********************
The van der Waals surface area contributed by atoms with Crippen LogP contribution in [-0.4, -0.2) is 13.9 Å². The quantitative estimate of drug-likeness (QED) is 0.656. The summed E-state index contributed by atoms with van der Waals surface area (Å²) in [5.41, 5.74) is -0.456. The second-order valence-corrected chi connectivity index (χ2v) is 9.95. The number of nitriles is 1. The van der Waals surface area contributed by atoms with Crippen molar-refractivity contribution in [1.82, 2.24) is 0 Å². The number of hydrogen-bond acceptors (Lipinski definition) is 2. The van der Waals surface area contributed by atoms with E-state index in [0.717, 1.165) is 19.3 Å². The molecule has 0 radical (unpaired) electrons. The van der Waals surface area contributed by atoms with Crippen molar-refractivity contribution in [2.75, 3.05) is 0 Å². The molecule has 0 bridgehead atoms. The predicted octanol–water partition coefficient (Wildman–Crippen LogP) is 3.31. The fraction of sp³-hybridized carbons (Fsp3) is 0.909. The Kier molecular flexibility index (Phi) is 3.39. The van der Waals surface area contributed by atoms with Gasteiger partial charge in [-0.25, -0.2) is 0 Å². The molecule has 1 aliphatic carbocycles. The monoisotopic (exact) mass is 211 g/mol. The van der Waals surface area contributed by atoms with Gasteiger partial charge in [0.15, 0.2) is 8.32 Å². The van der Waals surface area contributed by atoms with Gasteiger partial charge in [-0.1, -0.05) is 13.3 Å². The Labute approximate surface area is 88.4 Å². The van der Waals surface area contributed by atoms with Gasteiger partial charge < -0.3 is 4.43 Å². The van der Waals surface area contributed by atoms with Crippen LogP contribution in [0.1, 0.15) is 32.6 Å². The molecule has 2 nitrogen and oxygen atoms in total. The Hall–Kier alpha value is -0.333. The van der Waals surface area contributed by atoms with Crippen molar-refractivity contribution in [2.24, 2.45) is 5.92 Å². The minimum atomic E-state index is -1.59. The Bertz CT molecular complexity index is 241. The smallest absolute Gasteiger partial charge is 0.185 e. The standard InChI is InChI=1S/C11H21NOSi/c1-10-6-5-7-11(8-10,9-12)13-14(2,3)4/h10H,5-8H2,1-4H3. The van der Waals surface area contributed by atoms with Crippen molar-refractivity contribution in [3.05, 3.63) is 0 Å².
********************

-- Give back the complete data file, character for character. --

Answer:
The van der Waals surface area contributed by atoms with Crippen LogP contribution in [-0.4, -0.2) is 13.9 Å². The quantitative estimate of drug-likeness (QED) is 0.656. The summed E-state index contributed by atoms with van der Waals surface area (Å²) in [5.41, 5.74) is -0.456. The second-order valence-corrected chi connectivity index (χ2v) is 9.95. The number of nitriles is 1. The van der Waals surface area contributed by atoms with Crippen molar-refractivity contribution in [1.82, 2.24) is 0 Å². The number of hydrogen-bond acceptors (Lipinski definition) is 2. The van der Waals surface area contributed by atoms with E-state index in [0.717, 1.165) is 19.3 Å². The molecule has 0 radical (unpaired) electrons. The van der Waals surface area contributed by atoms with Crippen molar-refractivity contribution in [2.75, 3.05) is 0 Å². The molecule has 0 bridgehead atoms. The predicted octanol–water partition coefficient (Wildman–Crippen LogP) is 3.31. The fraction of sp³-hybridized carbons (Fsp3) is 0.909. The Kier molecular flexibility index (Phi) is 3.39. The van der Waals surface area contributed by atoms with Gasteiger partial charge in [-0.25, -0.2) is 0 Å². The molecule has 1 aliphatic carbocycles. The monoisotopic (exact) mass is 211 g/mol. The van der Waals surface area contributed by atoms with Gasteiger partial charge in [0.15, 0.2) is 8.32 Å². The van der Waals surface area contributed by atoms with Gasteiger partial charge in [-0.1, -0.05) is 13.3 Å². The Labute approximate surface area is 88.4 Å². The van der Waals surface area contributed by atoms with Gasteiger partial charge < -0.3 is 4.43 Å². The van der Waals surface area contributed by atoms with Crippen LogP contribution in [0.1, 0.15) is 32.6 Å². The molecule has 2 nitrogen and oxygen atoms in total. The Hall–Kier alpha value is -0.333. The van der Waals surface area contributed by atoms with Crippen molar-refractivity contribution in [2.24, 2.45) is 5.92 Å². The minimum atomic E-state index is -1.59. The Bertz CT molecular complexity index is 241. The smallest absolute Gasteiger partial charge is 0.185 e. The standard InChI is InChI=1S/C11H21NOSi/c1-10-6-5-7-11(8-10,9-12)13-14(2,3)4/h10H,5-8H2,1-4H3. The van der Waals surface area contributed by atoms with Crippen molar-refractivity contribution in [3.05, 3.63) is 0 Å².